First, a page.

In uncertainty following the Fukushima Daiichi incident, citizen science groups Safecast and Radiation Watch have been providing a critical service for nervous residents, both by building radiation monitors and collecting data from the fallout zone. IEEE Spectrum reports.
Safecast was organized just days after the explosions. Its founders hoped to buy and distribute Geiger counters to residents in the fallout zone so they could do their own monitoring, but the world's supply of Geiger counters had already sold out.
So the tech-savvy, DIY-inclined volunteers built their own device that they called a bGeigie (pictured above), which they had strapped to their cars while they drove through Fukushima. The bGeigie takes a radiation reading every five seconds and tags it with the GPS location; that data is used to build the maps that Safecast puts online.
Their bGeigie devices (the “b” is for “bento”) costs $1000 per unit. Twenty-five have been deployed. At a school playground, for example, the device showed that decontamination work had been relatively effective in the playground itself, but radiation levels were higher in the undergrowth on the edges of the play area.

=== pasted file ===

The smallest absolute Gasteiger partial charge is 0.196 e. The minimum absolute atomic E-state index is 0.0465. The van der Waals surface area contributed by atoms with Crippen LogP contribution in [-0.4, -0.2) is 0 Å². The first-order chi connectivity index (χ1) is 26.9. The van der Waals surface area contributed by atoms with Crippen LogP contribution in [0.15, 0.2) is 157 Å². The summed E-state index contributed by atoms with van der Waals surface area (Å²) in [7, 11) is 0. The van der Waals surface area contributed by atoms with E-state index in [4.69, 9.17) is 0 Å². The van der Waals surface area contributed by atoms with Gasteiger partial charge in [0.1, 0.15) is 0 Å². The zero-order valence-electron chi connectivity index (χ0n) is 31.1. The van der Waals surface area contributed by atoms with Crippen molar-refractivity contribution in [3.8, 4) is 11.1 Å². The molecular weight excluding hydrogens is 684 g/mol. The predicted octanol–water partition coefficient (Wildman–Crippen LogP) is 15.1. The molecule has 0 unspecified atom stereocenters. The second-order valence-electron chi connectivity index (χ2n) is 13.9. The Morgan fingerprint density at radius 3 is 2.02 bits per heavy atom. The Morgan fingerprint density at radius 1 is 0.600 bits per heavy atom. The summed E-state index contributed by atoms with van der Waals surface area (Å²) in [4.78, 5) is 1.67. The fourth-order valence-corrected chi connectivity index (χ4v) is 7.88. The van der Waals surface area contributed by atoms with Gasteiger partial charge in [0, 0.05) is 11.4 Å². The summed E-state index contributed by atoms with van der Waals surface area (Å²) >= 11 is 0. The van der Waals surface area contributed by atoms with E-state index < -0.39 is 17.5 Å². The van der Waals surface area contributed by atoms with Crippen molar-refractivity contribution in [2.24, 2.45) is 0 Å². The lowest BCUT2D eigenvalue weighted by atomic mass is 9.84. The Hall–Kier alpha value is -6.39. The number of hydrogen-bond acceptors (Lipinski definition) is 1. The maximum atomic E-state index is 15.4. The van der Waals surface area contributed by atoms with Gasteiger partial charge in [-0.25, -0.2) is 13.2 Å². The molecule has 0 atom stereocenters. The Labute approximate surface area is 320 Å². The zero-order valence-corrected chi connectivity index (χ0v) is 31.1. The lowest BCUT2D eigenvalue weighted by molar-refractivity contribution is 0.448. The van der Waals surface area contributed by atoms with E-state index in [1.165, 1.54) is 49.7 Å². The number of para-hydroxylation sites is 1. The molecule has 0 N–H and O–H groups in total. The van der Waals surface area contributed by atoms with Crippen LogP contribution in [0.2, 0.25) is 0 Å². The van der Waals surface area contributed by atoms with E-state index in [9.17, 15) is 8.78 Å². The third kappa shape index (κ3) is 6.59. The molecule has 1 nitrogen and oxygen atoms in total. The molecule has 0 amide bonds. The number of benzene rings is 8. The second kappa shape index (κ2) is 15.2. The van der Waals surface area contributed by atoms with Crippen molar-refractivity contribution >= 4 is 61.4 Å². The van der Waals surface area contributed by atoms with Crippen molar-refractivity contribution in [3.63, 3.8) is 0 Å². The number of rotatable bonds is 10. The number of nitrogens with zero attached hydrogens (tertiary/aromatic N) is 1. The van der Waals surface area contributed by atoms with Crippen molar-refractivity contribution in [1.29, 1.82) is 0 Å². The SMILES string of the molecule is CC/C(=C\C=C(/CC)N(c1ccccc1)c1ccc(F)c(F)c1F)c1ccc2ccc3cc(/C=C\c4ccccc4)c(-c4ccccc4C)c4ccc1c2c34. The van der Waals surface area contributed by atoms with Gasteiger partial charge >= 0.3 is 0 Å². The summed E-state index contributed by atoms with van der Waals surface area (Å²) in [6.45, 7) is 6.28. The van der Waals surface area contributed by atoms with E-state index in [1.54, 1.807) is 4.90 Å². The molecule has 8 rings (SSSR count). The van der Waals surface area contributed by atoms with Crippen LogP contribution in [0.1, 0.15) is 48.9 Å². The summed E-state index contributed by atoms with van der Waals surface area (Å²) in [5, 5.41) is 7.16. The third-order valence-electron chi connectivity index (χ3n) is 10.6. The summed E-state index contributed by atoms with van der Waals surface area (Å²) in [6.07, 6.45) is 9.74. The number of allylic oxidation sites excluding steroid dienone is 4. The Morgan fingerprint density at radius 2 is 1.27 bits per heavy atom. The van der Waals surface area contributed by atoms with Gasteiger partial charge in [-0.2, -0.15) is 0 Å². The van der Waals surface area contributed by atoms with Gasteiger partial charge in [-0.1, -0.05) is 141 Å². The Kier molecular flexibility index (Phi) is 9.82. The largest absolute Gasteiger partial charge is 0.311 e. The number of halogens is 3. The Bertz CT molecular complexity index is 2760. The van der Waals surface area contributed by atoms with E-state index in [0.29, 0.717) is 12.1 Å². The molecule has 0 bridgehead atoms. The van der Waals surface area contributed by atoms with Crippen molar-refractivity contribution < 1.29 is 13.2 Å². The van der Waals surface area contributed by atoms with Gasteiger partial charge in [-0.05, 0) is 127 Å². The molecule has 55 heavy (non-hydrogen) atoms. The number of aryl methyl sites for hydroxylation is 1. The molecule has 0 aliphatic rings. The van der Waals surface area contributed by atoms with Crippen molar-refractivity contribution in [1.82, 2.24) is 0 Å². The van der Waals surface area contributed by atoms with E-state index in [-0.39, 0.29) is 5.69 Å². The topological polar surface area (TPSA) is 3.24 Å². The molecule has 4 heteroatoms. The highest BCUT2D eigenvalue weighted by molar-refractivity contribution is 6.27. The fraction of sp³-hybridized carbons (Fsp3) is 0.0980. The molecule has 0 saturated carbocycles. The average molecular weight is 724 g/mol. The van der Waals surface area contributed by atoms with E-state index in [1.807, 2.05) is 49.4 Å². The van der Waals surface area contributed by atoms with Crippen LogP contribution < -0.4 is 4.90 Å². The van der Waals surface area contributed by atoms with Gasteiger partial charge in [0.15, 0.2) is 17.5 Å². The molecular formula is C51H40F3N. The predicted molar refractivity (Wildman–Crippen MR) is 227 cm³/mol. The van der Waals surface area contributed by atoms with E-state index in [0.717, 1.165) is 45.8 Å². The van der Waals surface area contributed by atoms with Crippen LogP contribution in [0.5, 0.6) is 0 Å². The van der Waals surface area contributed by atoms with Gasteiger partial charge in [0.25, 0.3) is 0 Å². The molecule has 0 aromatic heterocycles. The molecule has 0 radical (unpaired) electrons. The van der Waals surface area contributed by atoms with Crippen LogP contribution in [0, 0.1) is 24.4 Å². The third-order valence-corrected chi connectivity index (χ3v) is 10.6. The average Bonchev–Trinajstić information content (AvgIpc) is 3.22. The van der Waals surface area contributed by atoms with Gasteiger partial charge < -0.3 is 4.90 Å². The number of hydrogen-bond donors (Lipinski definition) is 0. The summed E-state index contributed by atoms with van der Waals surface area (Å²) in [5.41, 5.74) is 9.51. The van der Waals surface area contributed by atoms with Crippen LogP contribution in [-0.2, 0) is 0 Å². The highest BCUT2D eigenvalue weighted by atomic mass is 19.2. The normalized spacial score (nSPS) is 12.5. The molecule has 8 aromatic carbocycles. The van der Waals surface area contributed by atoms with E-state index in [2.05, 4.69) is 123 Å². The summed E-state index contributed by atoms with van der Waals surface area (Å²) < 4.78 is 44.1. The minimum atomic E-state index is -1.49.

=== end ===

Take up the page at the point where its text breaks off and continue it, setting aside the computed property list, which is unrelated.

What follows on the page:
The group is now working with the country's postal agency, Japan Post. With bGeigies on deliverymen’s motorbikes, radiation data will be collected daily for the Safecast maps.
Meanwhile, Radiation Watch have been building radiation monitors that connect to smartphones -- called Pocket Geigers (pictured). They developed their first one in August 2011: a cheap PIN photodiode detector to sense radiation, and a smartphone app to pair the radiation data with GPS information. Its first open-source device sold for $23.
The latest model takes two minutes to get a dose-rate reading -- this fifth generation device costs about $70. There’re now about 12,000 Pocket Geiger users.